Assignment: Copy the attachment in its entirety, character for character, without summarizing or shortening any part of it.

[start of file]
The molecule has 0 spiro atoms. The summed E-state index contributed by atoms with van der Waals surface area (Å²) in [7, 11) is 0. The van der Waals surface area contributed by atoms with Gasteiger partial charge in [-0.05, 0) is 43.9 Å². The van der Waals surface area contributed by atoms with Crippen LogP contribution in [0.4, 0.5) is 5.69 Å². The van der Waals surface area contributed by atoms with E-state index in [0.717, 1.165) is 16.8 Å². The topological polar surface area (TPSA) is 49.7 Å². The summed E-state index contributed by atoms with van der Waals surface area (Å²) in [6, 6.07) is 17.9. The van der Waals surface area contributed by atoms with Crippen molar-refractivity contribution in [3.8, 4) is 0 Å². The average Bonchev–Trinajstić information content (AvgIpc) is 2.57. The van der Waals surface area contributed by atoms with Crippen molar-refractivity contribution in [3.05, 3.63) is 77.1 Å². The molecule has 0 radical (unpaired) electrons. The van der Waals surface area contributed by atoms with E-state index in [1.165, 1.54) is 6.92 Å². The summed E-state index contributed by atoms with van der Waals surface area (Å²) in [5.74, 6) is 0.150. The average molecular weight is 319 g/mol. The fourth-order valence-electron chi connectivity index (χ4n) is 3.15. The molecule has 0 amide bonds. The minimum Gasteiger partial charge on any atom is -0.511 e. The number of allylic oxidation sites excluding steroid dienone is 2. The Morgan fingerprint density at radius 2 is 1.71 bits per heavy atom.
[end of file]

The molecule has 0 spiro atoms. The summed E-state index contributed by atoms with van der Waals surface area (Å²) in [7, 11) is 0. The van der Waals surface area contributed by atoms with Gasteiger partial charge in [-0.05, 0) is 43.9 Å². The van der Waals surface area contributed by atoms with Crippen LogP contribution in [0.4, 0.5) is 5.69 Å². The van der Waals surface area contributed by atoms with E-state index in [0.717, 1.165) is 16.8 Å². The topological polar surface area (TPSA) is 49.7 Å². The summed E-state index contributed by atoms with van der Waals surface area (Å²) in [6, 6.07) is 17.9. The van der Waals surface area contributed by atoms with Crippen molar-refractivity contribution in [3.8, 4) is 0 Å². The average Bonchev–Trinajstić information content (AvgIpc) is 2.57. The van der Waals surface area contributed by atoms with Crippen molar-refractivity contribution in [3.05, 3.63) is 77.1 Å². The molecule has 0 radical (unpaired) electrons. The van der Waals surface area contributed by atoms with E-state index in [1.165, 1.54) is 6.92 Å². The summed E-state index contributed by atoms with van der Waals surface area (Å²) in [5.74, 6) is 0.150. The average molecular weight is 319 g/mol. The fourth-order valence-electron chi connectivity index (χ4n) is 3.15. The molecule has 0 amide bonds. The minimum Gasteiger partial charge on any atom is -0.511 e. The number of allylic oxidation sites excluding steroid dienone is 2. The Morgan fingerprint density at radius 2 is 1.71 bits per heavy atom.